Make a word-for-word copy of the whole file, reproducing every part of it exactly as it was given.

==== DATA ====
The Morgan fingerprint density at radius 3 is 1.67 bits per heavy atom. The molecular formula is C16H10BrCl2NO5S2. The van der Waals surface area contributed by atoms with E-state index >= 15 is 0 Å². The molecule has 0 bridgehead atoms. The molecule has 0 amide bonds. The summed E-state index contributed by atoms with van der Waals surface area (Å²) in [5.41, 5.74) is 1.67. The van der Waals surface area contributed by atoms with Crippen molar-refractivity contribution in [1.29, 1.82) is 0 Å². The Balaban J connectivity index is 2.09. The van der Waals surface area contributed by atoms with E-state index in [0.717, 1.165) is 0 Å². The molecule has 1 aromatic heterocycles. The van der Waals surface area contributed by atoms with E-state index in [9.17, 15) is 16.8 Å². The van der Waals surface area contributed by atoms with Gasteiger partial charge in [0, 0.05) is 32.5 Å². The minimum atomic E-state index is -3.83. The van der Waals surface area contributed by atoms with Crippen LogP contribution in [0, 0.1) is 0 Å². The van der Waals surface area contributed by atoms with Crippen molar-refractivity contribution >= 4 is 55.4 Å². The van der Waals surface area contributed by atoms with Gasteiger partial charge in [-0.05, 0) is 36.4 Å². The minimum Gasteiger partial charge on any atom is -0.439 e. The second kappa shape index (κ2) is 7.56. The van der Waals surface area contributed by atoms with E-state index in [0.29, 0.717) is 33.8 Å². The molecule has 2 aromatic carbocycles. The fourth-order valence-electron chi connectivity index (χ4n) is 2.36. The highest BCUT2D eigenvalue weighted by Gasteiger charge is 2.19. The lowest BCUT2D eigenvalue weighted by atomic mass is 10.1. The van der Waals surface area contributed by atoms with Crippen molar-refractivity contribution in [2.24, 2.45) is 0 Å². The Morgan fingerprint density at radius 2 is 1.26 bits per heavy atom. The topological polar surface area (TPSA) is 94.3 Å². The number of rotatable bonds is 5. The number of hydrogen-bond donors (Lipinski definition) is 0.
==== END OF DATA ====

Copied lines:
The Morgan fingerprint density at radius 3 is 1.67 bits per heavy atom. The molecular formula is C16H10BrCl2NO5S2. The van der Waals surface area contributed by atoms with E-state index >= 15 is 0 Å². The molecule has 0 bridgehead atoms. The molecule has 0 amide bonds. The summed E-state index contributed by atoms with van der Waals surface area (Å²) in [5.41, 5.74) is 1.67. The van der Waals surface area contributed by atoms with Crippen molar-refractivity contribution in [1.29, 1.82) is 0 Å². The Balaban J connectivity index is 2.09. The van der Waals surface area contributed by atoms with E-state index in [0.717, 1.165) is 0 Å². The molecule has 1 aromatic heterocycles. The van der Waals surface area contributed by atoms with E-state index in [9.17, 15) is 16.8 Å². The van der Waals surface area contributed by atoms with Gasteiger partial charge in [0, 0.05) is 32.5 Å². The minimum atomic E-state index is -3.83. The van der Waals surface area contributed by atoms with Crippen LogP contribution in [0, 0.1) is 0 Å². The van der Waals surface area contributed by atoms with Crippen molar-refractivity contribution >= 4 is 55.4 Å². The van der Waals surface area contributed by atoms with Gasteiger partial charge in [-0.05, 0) is 36.4 Å². The minimum Gasteiger partial charge on any atom is -0.439 e. The second kappa shape index (κ2) is 7.56. The van der Waals surface area contributed by atoms with E-state index in [0.29, 0.717) is 33.8 Å². The molecule has 2 aromatic carbocycles. The fourth-order valence-electron chi connectivity index (χ4n) is 2.36. The highest BCUT2D eigenvalue weighted by Gasteiger charge is 2.19. The lowest BCUT2D eigenvalue weighted by atomic mass is 10.1. The van der Waals surface area contributed by atoms with Crippen molar-refractivity contribution in [2.24, 2.45) is 0 Å². The Morgan fingerprint density at radius 2 is 1.26 bits per heavy atom. The topological polar surface area (TPSA) is 94.3 Å². The number of rotatable bonds is 5. The number of hydrogen-bond donors (Lipinski definition) is 0.